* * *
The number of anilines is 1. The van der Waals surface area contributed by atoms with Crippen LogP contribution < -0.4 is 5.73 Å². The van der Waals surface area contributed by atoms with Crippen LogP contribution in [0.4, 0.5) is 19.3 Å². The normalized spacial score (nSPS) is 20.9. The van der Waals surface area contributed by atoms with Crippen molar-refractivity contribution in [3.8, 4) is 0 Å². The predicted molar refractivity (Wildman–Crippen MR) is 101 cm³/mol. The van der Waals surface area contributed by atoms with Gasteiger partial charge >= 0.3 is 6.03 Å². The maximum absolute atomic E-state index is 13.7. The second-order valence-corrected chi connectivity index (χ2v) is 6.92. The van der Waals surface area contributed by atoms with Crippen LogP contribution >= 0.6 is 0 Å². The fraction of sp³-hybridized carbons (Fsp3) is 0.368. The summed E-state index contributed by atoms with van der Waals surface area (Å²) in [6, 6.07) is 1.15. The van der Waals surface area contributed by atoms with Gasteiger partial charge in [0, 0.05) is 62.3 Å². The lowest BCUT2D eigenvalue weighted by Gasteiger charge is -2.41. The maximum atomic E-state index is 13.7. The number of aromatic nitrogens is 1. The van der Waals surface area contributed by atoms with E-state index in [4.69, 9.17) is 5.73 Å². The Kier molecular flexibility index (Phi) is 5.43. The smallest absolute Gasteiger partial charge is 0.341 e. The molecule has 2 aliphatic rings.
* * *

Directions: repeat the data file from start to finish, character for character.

The number of anilines is 1. The van der Waals surface area contributed by atoms with Crippen LogP contribution < -0.4 is 5.73 Å². The van der Waals surface area contributed by atoms with Crippen LogP contribution in [0.4, 0.5) is 19.3 Å². The normalized spacial score (nSPS) is 20.9. The van der Waals surface area contributed by atoms with Crippen molar-refractivity contribution in [3.8, 4) is 0 Å². The predicted molar refractivity (Wildman–Crippen MR) is 101 cm³/mol. The van der Waals surface area contributed by atoms with Gasteiger partial charge >= 0.3 is 6.03 Å². The maximum absolute atomic E-state index is 13.7. The second-order valence-corrected chi connectivity index (χ2v) is 6.92. The van der Waals surface area contributed by atoms with Crippen LogP contribution >= 0.6 is 0 Å². The fraction of sp³-hybridized carbons (Fsp3) is 0.368. The summed E-state index contributed by atoms with van der Waals surface area (Å²) in [6, 6.07) is 1.15. The van der Waals surface area contributed by atoms with Gasteiger partial charge in [0, 0.05) is 62.3 Å². The lowest BCUT2D eigenvalue weighted by Gasteiger charge is -2.41. The maximum atomic E-state index is 13.7. The number of aromatic nitrogens is 1. The van der Waals surface area contributed by atoms with E-state index in [4.69, 9.17) is 5.73 Å². The Kier molecular flexibility index (Phi) is 5.43. The smallest absolute Gasteiger partial charge is 0.341 e. The molecule has 2 aliphatic rings.